Howard Dean said: "I still want to be the candidate for guys with Confederate flags in their pickup trucks. We can’t beat George Bush unless we appeal to a broad cross-section of Democrats." This did not amuse
John Edwards. He called it "offensive." In the meantime Mark Steyn continues to amuse and inform as he reflects on the Demos strategy, as well as on the meaning of "metrosexual." And, finally, Pat Buchanan reflects on CBS’s assassination of Ronald Reagan’s character. He’s right, it’s an outrage and it will have political consequences.
Apparently there is a new translation of Cervantes’ Don Quixote out. This review by Carlos Fuentes (whose judgments in the past have not been necessarily perfect, I should mention) ruminates on some interesting points, inlcuding whether or not Don Quixote is the first modern novel. Fuentes says yes "because of the different languages spoken in it," and "an encounter of genres and a refusal of purity." Well, I don’t know about that, but DQ is a good book and may be worth re-reading in this new form.
An American helicopter has been shot down in Iraq, and, at this count, at least 15 soldiers were killed, and 21 wounded. It was the deadliest single strike against American troops since the start of war. David Rieff has a long article in the Sunday New York Times Magazine, called "Blueprint for a Mess," in which he chastizes the Bush administration for making a bunch of wrong decisions about the war in Iraq. He focuses on the lack of postwar planning, the lack of putting emphasis on "nation-building," the lack of willingness to listen to the Department of State which had the whole thing nailed.
He claims: "And the more time passes, the clearer it becomes that what happened in the immediate aftermath of what the administration calls Operation Iraqi Freedom was a self-inflicted wound, a morass of our own making." Poor planning and wishful thinking are responsible "for the fact that it may be turning into a quagmire."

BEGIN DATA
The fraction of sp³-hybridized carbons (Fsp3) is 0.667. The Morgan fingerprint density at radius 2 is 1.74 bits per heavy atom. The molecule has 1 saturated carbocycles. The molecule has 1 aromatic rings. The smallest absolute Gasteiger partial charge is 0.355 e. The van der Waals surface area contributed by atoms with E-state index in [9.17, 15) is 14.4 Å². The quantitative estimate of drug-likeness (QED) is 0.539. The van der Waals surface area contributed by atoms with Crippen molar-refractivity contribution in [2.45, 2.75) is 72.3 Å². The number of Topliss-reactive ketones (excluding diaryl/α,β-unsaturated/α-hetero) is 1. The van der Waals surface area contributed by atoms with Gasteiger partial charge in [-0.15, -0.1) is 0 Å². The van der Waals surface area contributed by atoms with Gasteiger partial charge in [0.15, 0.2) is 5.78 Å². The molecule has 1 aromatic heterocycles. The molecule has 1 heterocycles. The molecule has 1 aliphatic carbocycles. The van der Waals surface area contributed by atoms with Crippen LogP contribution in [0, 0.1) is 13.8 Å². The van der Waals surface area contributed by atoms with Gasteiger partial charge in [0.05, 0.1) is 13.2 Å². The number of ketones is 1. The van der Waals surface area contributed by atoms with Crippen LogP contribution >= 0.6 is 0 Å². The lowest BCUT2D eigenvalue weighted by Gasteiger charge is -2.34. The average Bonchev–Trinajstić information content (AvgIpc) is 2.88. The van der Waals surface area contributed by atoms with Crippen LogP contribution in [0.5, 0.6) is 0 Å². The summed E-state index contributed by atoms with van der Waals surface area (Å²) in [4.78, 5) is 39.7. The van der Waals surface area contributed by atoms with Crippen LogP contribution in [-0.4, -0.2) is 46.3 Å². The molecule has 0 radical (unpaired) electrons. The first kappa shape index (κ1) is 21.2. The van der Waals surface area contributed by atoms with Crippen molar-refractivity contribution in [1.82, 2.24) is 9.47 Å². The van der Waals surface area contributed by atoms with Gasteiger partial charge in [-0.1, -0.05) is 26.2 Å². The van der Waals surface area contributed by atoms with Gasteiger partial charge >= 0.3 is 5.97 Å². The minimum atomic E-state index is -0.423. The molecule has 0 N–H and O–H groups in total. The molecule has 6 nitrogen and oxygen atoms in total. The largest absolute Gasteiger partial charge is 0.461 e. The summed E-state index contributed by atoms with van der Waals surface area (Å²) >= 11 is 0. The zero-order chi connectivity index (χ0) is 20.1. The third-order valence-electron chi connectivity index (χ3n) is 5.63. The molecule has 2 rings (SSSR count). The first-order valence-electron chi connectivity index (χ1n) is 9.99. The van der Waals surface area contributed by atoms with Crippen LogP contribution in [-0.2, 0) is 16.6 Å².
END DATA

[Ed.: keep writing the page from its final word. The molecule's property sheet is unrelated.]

It is clear now that the Ramadan offensive will allow partisanship to shift into a higher gear. The blabber heard yesterday from the liberals will be turned into sagacious sounding warnings by the media, and this will continue to the end. And it will be especially monotonous and irksome. And no useful policy may come from it.
The opponents of the Bush administration and the opponents of the war will ever more loudly shout their warnings about being in a quagmire. What citizens need from the President now is to continue to show his character and that he is every inch a President. He should continue to act boldly and speak plainly, letting his and our courage mount with the occasion. And let Bush and his lieutenants continue to show that they know the disciplines of war. I do not doubt that in the end all will be well, or at least as well as life can be beneath Heaven. But I must say that maybe occasionally a good mouth-filling oath against our enemies and our domestic nay-sayers would be helpful.
According to George Will if this Republican--Jack Ryan of Illinois--cant make inroads among black voters, then it cant be done. This is a great story about a man whose character and purposes seem unimpeachable. It is also a story about education, for this 41 year-old "left Goldman Sachs to become a teacher at Hales Franciscan High School in the heart of the huge black community on the South Side. In an area where some schools send more young men to prison than to college, Hales Franciscan has for six consecutive years sent all its graduates -- all black boys, most from homes poor enough to qualify for the school lunch program -- to colleges, including Notre Dame, Northwestern, Georgetown and the Naval Academy." He is a Republican running in the primary for the U.S. Senate in a Democratic state.